Essay by Alistair Crawford
These coldly austere oil paintings look down at you with the kind of disdain those 20-something pretend-adolescents have when they’re confident their knowledge of the canon of subpop isn’t matched by yours. Or it’s as if one of those great old bastards from the National Portrait Gallery looking sternly out at you from a golden frame suddenly morphed into a circular sheet of black vinyl. And you’re supposed to feel some affinity with it. But you don’t. This sense of mysterious authority is further developed through the paintings being named after famous albums of alternative pop and punk music. The names supposedly differentiate these works systematically and lead one to look for clues of Morley’s perceptions of the music. But this is no fan adulation of a pantheon of rock heroes. There’s no clue in the paintings linking to their title, or as to how or why Morley appreciates that particular album. It’s a specification lost in the silence. The paintings are suggestive of music but resoundingly silent - the squeaky floorboards of The Physics Room sang loudest in my ears as I wandered this collection of vast turntables. And it’s this absence that works most strongly in these paintings.
As a sound artist Morley’s raw and loosely-structured music is filed under the genres of experimental, free form or noise music. The post-pop, post-punk avant-garde. Are these then post-painting paintings? The rough brushstrokes share the handmade quality that a played instrument does today in a world where precise digital sound is often preferred, just as the turntable and oil painting are both now outmoded processes of reproduction. The paintings’ size makes them monumental, which with their emptiness and lack of detail builds a sense of gentle nostalgia, lost afternoons alone with music. While the many turntables give a nod towards modernist repetition, lining up like so many screen-printed Campbell’s Soup tins, these are all recognisably distinct models. The heavy oil brushstrokes point to the labour and handcraft in the task and date the turntables: old ways of painting showing old ways of listening.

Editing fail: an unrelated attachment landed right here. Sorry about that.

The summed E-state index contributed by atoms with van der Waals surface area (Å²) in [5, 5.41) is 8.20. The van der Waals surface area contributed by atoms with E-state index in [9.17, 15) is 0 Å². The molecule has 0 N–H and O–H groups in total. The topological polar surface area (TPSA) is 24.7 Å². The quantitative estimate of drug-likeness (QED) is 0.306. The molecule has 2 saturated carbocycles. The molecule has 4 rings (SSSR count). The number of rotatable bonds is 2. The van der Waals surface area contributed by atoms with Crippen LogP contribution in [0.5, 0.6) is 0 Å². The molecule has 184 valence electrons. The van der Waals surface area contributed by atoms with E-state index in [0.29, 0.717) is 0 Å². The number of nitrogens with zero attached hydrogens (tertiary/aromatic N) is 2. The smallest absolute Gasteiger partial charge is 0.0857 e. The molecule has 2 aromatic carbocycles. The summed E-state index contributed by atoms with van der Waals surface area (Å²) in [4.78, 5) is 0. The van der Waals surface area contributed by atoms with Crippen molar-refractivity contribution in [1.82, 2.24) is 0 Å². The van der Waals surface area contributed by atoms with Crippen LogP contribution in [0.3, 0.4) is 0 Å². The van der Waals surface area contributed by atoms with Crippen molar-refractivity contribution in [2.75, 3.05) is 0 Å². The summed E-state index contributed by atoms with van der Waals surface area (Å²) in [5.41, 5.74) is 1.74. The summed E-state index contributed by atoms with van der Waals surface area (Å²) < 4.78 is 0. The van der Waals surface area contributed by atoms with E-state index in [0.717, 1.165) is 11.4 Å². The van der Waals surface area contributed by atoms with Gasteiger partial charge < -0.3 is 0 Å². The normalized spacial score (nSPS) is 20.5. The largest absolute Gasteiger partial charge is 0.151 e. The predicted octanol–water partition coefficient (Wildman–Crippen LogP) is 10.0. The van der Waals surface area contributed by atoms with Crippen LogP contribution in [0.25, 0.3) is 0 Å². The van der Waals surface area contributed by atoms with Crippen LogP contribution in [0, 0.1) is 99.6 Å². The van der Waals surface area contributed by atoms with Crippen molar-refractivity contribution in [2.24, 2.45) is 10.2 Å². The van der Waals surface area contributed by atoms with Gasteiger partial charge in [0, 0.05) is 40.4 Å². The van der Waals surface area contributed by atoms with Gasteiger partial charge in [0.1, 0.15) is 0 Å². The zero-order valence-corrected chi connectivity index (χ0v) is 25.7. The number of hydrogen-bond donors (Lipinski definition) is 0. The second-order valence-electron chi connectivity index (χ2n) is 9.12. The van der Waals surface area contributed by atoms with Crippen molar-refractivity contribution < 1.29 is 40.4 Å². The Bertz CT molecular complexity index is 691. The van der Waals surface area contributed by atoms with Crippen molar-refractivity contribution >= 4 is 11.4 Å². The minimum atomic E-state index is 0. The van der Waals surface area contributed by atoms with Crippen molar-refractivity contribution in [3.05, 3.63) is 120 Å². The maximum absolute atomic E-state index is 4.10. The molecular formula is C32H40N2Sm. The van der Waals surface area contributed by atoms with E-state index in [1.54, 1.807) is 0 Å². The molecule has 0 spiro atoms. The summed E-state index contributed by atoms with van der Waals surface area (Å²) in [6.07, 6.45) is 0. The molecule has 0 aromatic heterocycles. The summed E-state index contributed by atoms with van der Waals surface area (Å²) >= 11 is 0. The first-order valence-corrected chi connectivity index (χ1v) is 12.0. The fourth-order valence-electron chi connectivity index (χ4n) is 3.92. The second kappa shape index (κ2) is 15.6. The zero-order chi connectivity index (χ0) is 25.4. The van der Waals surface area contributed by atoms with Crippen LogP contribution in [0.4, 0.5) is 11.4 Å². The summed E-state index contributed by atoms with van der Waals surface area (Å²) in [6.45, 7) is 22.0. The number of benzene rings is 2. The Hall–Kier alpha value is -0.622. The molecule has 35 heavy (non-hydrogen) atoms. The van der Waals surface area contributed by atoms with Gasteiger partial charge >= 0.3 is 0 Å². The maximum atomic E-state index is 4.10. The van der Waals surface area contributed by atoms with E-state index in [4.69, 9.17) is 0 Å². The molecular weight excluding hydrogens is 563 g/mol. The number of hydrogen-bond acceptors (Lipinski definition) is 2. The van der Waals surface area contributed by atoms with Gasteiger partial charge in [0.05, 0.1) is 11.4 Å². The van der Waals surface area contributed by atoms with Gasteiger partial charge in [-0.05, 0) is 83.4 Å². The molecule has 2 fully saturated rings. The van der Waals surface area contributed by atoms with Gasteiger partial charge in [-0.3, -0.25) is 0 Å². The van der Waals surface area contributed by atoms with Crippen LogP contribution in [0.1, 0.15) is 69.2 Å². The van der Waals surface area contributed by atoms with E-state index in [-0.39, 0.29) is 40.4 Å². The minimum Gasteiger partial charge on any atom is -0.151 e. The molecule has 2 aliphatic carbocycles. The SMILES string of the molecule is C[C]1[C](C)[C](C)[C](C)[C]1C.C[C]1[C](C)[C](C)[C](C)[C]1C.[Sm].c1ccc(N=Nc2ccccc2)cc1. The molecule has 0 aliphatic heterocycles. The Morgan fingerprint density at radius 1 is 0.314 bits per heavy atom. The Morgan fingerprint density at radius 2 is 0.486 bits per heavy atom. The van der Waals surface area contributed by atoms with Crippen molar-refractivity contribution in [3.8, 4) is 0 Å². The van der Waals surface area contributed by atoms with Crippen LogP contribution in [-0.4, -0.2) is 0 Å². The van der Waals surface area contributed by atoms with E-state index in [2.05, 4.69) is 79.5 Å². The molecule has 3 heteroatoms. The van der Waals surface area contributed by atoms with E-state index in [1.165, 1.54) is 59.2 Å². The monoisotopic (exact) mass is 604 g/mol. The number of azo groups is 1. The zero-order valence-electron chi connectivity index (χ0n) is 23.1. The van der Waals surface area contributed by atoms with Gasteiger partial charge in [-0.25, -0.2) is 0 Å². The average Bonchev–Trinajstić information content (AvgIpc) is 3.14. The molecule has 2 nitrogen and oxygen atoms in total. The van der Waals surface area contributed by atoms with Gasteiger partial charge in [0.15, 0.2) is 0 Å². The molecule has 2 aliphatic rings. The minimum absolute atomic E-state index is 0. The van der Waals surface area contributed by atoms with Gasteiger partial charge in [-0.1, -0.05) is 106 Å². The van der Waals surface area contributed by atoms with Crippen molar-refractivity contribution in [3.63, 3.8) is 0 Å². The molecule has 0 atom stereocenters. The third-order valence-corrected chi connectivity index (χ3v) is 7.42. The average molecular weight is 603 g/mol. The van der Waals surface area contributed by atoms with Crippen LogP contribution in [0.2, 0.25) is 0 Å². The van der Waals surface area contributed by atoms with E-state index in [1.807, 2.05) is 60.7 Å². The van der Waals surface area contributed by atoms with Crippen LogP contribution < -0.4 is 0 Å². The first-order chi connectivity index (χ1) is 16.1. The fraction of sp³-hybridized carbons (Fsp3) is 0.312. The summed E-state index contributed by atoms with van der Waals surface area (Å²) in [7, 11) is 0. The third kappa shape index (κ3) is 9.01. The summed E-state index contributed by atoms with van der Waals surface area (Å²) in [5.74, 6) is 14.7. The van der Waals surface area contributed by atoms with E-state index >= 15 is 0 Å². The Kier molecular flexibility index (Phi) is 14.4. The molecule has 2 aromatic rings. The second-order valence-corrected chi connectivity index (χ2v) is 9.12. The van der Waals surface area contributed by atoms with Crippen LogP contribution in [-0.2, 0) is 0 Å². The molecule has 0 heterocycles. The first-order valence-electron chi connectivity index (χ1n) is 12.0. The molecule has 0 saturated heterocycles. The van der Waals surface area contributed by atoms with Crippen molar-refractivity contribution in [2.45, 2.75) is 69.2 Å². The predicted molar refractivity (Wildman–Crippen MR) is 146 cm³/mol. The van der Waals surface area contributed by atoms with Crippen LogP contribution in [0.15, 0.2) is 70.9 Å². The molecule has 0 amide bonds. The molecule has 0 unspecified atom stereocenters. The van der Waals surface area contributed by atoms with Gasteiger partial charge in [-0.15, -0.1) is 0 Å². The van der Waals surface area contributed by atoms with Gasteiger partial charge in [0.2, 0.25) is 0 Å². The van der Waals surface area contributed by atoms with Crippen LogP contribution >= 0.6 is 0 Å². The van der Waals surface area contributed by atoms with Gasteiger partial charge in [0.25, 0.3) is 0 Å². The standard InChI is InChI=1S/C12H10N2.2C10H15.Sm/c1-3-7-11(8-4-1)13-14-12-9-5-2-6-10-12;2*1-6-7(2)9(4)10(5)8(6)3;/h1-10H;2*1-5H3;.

Somewhat sidelined are the brushy portraits of skyscrapers. Waving like Monet’s water-lilies they’re reduced as much as the record players are enlarged, suggesting that it’s soundscapes that are monumental in Michael Morley’s mind.
View Humiliation IQ. Essay by Alistair Crawford as a PDF
This essay originally appeared in
The Physics Room Annual 2004
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8 June - 3 July, 2004